MLB Player Props: Will Unders Crush Again in 2019?

MLB Player Props: Will Unders Crush Again in 2019? article feature image

Bruce Kluckhohn-USA TODAY Sports. Pictured: Miguel Cabrera.

  • Last year, season-long MLB player props went under nearly 70% of the time.
  • Injuries accounted for a large portion of these, but even if you exclude them unders still hit at nearly a 63% rate.

If you've been following any of my player prop picks for the upcoming season, you may have noticed something … I'm quite fond of unders. Yes, my secret is out. You caught me red-handed. But why, pray tell?

Well, as was the case with football, MLB season-long player props went under at a very high rate last year. And I'm not talking around 55%.

I'm talking about a 311-141-5 record. And, if we count ERA overs as unders since they are the negative side in terms of player performance, we get 313-139-5 — a 69.2% rate. Furthermore, every single individual category had players underperforming.

Let's think about why, though.

These props all essentially assume that a player stays healthy for the vast majority of the season. As you can see, I counted up the unders that hit thanks to injuries and there were quite a few.

I counted them as injuries if a player played only a small portion of the season or missed a significant amount of time and appeared as though he would've gone over or came close to the over/under had he not been injured.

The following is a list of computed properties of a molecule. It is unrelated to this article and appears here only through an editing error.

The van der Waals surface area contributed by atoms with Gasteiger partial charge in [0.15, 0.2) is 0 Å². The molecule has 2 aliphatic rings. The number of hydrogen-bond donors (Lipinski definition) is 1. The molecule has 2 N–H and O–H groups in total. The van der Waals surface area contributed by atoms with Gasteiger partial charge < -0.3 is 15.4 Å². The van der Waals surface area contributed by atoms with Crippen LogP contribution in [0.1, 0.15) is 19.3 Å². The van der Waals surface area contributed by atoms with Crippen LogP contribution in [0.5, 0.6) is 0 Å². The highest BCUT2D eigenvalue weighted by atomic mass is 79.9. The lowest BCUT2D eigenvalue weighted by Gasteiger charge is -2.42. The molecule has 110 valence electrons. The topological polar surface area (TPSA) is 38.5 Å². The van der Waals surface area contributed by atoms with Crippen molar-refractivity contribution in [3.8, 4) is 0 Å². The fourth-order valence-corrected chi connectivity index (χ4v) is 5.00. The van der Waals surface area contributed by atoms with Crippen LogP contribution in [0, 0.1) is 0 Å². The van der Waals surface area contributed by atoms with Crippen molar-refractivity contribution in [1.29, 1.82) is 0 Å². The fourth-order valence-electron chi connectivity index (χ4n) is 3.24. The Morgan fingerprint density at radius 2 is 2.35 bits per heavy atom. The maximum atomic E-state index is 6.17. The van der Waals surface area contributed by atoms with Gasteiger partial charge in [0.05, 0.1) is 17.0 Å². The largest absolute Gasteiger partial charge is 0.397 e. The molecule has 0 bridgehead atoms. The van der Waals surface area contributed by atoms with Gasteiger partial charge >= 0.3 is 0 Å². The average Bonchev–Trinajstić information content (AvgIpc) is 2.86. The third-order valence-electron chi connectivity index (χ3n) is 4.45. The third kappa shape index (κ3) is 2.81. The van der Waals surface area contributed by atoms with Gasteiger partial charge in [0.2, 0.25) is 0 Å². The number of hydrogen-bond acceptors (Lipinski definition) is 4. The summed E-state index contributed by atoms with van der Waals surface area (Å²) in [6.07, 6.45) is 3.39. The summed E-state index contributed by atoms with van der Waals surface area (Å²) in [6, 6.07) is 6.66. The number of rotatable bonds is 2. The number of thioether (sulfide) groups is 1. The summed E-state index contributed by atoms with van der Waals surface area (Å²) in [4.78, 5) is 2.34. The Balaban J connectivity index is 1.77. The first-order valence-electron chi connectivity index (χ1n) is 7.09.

If you take out props impacted by injuries, unders still went 236-141-5 (62.6%).

I think that the books don't account for the fact that baseball statistics are volatile. Either that or they know that bettors aren't going to account for it. They may know that these type of props frequently go under, but they like it that way because they make a profit anyway.

As is the case with all types of bets, I'd expect that these overs are more popular than the unders, and perhaps by a substantial margin. Bettors like rooting for points, runs, home runs, etc. on a day-by-day basis so it would make sense that they'd like rooting for them throughout the course of the season.

I have only this one-year sample size to go off of, but I'd be shocked if unders don't hit more often than overs again this year. Maybe they don't push for 70%, but with the help of injuries, they should still reach 55%.

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